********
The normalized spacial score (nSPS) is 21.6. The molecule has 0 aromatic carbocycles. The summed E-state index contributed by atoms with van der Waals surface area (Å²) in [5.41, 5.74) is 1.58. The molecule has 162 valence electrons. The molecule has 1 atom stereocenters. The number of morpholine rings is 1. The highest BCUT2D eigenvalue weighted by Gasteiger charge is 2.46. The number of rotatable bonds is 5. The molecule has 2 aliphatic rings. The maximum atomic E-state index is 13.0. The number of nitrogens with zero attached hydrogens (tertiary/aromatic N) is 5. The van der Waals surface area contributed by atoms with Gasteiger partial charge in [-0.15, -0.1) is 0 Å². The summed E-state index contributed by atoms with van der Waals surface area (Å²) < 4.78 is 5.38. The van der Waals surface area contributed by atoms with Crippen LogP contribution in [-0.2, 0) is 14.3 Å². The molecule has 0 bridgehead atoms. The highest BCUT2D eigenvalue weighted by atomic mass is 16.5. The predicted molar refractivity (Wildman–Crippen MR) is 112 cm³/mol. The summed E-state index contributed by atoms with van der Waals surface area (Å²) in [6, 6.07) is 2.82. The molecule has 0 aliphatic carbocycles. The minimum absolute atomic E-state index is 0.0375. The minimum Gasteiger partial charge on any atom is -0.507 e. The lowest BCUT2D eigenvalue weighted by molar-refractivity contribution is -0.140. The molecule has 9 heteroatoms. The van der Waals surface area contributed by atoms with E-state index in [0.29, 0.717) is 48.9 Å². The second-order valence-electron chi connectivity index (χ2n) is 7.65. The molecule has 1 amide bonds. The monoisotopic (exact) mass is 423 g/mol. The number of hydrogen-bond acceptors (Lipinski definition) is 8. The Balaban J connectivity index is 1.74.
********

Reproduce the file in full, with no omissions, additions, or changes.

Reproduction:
The normalized spacial score (nSPS) is 21.6. The molecule has 0 aromatic carbocycles. The summed E-state index contributed by atoms with van der Waals surface area (Å²) in [5.41, 5.74) is 1.58. The molecule has 162 valence electrons. The molecule has 1 atom stereocenters. The number of morpholine rings is 1. The highest BCUT2D eigenvalue weighted by Gasteiger charge is 2.46. The number of rotatable bonds is 5. The molecule has 2 aliphatic rings. The maximum atomic E-state index is 13.0. The number of nitrogens with zero attached hydrogens (tertiary/aromatic N) is 5. The van der Waals surface area contributed by atoms with Gasteiger partial charge in [-0.15, -0.1) is 0 Å². The summed E-state index contributed by atoms with van der Waals surface area (Å²) < 4.78 is 5.38. The van der Waals surface area contributed by atoms with Crippen LogP contribution in [-0.2, 0) is 14.3 Å². The molecule has 0 bridgehead atoms. The highest BCUT2D eigenvalue weighted by atomic mass is 16.5. The predicted molar refractivity (Wildman–Crippen MR) is 112 cm³/mol. The summed E-state index contributed by atoms with van der Waals surface area (Å²) in [6, 6.07) is 2.82. The molecule has 0 aliphatic carbocycles. The minimum absolute atomic E-state index is 0.0375. The minimum Gasteiger partial charge on any atom is -0.507 e. The lowest BCUT2D eigenvalue weighted by molar-refractivity contribution is -0.140. The molecule has 9 heteroatoms. The van der Waals surface area contributed by atoms with E-state index in [0.29, 0.717) is 48.9 Å². The second-order valence-electron chi connectivity index (χ2n) is 7.65. The molecule has 1 amide bonds. The monoisotopic (exact) mass is 423 g/mol. The number of hydrogen-bond acceptors (Lipinski definition) is 8. The Balaban J connectivity index is 1.74.